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One of 2016’s best shows and one of its best books both used surrealism to explore the black experience

Both Atlanta and The Underground Railroad aim to make the black American experience visceral.

Atlanta FX

Early in “The Jacket,” the first-season finale of FX’s terrific new comedy Atlanta, protagonist Earn (Donald Glover) leaves the apartment he unexpectedly woke up in after a wild time the night before.

As he strolls down the sidewalk, blinking blearily in the sun, he’s suddenly passed by several people in cow costumes. It’s free chicken sandwich day, one of them proclaims, but Earn seems as if he could not be less fazed by the sight of people in cow costumes interrupting his morning.

If you think about this for a moment, it’s not hard to piece together — the series is likely making a reference to Chick Fil-A’s advertising campaign, which features cows begging people to eat more chicken — but what sells the oddness of the gag is just how little Earn seems to care. It’s just another surreal moment, in a surreal day, in a surreal life.

Glover has always had a knack for the oddball and off-the-wall, for moments that underline the absurdity of modern life. The best script he contributed to for 30 Rock, season three’s “The Funcooker,” featured Liz Lemon attempting to ditch jury duty by saying she believed she was Princess Leia, and his performance on Community gradually turned his character Troy from a stereotypical dumb jock into an oddball nerd in about half a season.

Yet the surrealism in Atlanta isn’t just about being weird. It has a larger purpose. And it shares that larger purpose with Colson Whitehead’s The Underground Railroad, one of the year’s most acclaimed novels. Both works aim to make Glover and Whitehead’s expressions of the black American experience visceral, not through forcing the audience to look, but through forcing the audience to feel a discombobulation that often registers as unsettling, and sometimes just feels strange.

Atlanta uses surrealism to underline both the weirder and darker sides of its characters’ lives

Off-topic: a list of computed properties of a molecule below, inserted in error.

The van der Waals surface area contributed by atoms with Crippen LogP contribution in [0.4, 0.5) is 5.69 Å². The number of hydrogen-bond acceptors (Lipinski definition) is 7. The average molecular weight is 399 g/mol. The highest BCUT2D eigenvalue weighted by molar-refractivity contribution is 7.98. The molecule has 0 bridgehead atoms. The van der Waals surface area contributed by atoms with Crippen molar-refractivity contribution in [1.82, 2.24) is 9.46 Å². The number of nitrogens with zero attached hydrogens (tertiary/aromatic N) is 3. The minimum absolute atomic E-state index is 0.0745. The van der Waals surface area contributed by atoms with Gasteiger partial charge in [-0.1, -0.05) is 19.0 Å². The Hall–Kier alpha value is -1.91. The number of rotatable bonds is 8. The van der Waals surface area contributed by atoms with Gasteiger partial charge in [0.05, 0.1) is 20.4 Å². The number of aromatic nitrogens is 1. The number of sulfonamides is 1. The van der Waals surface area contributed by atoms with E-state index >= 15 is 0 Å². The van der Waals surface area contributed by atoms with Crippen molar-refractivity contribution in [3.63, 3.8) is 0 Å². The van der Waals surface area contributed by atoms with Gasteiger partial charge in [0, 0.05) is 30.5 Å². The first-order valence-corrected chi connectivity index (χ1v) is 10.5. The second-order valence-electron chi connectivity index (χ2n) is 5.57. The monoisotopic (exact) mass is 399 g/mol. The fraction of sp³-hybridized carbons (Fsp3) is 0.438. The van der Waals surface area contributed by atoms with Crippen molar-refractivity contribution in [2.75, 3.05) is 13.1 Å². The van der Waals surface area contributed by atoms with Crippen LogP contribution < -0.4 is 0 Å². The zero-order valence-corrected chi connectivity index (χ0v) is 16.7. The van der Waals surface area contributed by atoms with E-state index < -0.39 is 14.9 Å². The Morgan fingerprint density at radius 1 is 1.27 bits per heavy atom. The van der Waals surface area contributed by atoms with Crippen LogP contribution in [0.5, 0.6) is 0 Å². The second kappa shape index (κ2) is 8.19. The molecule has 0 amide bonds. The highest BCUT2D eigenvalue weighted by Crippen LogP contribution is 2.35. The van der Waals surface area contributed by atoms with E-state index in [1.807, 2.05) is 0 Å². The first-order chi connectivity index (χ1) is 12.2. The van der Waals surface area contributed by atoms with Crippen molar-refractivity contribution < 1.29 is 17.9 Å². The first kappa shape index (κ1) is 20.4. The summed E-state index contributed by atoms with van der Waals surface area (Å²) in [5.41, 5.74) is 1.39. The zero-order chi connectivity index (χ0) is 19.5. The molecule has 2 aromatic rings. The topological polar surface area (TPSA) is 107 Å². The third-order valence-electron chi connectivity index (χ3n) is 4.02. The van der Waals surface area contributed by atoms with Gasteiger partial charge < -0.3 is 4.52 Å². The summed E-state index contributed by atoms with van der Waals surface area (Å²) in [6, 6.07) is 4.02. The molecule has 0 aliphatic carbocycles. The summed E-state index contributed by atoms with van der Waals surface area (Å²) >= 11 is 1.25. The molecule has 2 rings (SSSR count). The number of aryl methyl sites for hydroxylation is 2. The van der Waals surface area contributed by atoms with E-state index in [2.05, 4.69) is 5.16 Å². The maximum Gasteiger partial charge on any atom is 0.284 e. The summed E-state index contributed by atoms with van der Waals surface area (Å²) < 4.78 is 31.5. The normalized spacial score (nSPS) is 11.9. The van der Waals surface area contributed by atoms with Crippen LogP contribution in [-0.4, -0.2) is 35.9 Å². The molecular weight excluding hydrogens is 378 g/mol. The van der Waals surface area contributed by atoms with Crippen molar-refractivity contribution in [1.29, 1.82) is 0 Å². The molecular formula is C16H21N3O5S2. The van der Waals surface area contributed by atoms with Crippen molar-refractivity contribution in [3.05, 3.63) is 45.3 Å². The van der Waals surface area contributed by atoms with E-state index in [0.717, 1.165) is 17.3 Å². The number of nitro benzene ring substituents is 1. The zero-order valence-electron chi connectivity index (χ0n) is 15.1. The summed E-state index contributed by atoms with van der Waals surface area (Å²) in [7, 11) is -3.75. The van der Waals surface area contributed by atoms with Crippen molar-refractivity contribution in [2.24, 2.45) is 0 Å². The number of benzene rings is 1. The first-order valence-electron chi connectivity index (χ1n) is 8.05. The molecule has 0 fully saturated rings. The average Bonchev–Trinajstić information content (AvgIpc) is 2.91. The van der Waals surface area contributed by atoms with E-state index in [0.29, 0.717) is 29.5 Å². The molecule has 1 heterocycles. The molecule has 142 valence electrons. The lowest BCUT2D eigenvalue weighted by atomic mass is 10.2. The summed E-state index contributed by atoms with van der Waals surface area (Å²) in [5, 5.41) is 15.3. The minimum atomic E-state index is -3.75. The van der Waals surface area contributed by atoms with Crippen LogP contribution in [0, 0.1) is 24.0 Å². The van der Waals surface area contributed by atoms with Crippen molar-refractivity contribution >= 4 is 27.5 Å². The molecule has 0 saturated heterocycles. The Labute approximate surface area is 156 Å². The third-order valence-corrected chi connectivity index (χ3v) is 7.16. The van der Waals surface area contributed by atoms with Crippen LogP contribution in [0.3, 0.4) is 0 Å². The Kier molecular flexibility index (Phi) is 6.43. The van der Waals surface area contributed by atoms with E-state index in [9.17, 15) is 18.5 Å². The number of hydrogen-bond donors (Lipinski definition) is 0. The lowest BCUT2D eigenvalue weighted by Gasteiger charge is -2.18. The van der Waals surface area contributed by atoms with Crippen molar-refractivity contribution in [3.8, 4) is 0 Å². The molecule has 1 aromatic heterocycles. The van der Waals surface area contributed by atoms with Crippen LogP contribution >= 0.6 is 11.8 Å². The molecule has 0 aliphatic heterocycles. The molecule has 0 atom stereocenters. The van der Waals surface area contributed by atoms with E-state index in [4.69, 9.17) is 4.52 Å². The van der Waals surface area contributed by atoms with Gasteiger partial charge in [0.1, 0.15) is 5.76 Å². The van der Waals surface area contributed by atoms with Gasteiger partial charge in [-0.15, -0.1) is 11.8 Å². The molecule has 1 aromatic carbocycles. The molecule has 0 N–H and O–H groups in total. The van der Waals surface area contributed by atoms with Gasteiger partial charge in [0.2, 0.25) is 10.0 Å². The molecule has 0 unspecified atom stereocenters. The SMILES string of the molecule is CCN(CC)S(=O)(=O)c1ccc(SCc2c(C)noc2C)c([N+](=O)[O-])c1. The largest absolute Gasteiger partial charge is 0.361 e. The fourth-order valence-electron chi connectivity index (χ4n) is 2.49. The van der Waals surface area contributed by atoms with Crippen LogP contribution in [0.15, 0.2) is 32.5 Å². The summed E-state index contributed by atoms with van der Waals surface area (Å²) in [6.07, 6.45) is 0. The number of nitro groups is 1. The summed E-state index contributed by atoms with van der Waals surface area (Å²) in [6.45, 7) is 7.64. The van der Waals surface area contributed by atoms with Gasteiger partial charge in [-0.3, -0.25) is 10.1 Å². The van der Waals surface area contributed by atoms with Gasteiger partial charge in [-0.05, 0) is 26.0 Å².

When promoting Atlanta at the Television Critics Association summer press tour in August, Glover said he had hoped the series might convey some of what it feels like to be black.

The series tackles this theme in a number of ways. The most obvious is in the way in which Earn, an Ivy League graduate who is trying to make a go of it in managing his cousin’s rap career, has the expectations of just about everybody he meets placed upon him to do something with his life, when he’d really probably rather just be living it.

Atlanta
Donald Glover, Brian Tyree Henry, and Keith Stanfield star in Atlanta.
FX

Another method the series uses is the much-remarked-upon way that Earn and his friends’ adventures can, almost at random, be interrupted by violence visited upon them by authority figures. In the series’ second episode, for instance, a jailhouse conversation is suddenly interrupted by police beating someone, while others avoid drawing attention to themselves. The sequence — which plays out in the background of Earn’s story — captures how this abuse of authority, which we know from our own reality in incident after incident after incident, is at once horrifying and chillingly routine.

But this surrealism is also a tool in Glover’s arsenal. If Earn is forever caught between simply wanting to exist in peace and the — sometimes reasonable! — expectations others have for him, then a hint of the surreal is just the way to highlight how the character can seem as if he’s not in quite the right universe. Perhaps this is what Glover means by the show making viewers understand how it feels to be black — often hilarious absurdity lives right alongside terrible reality in every day and every moment.

What’s fascinating, too, is how Glover and his creative team capture the way that the level of surrealism rises and lowers depending on which character is in charge of the narrative.

When an entire episode follows Van, the mother of Earn’s child, for instance, the situations she encounters are more grounded and down-to-earth — since she’s more focused on the immediate future of her employment, she doesn’t have a lot of room to notice the weirdness happening to Earn and others.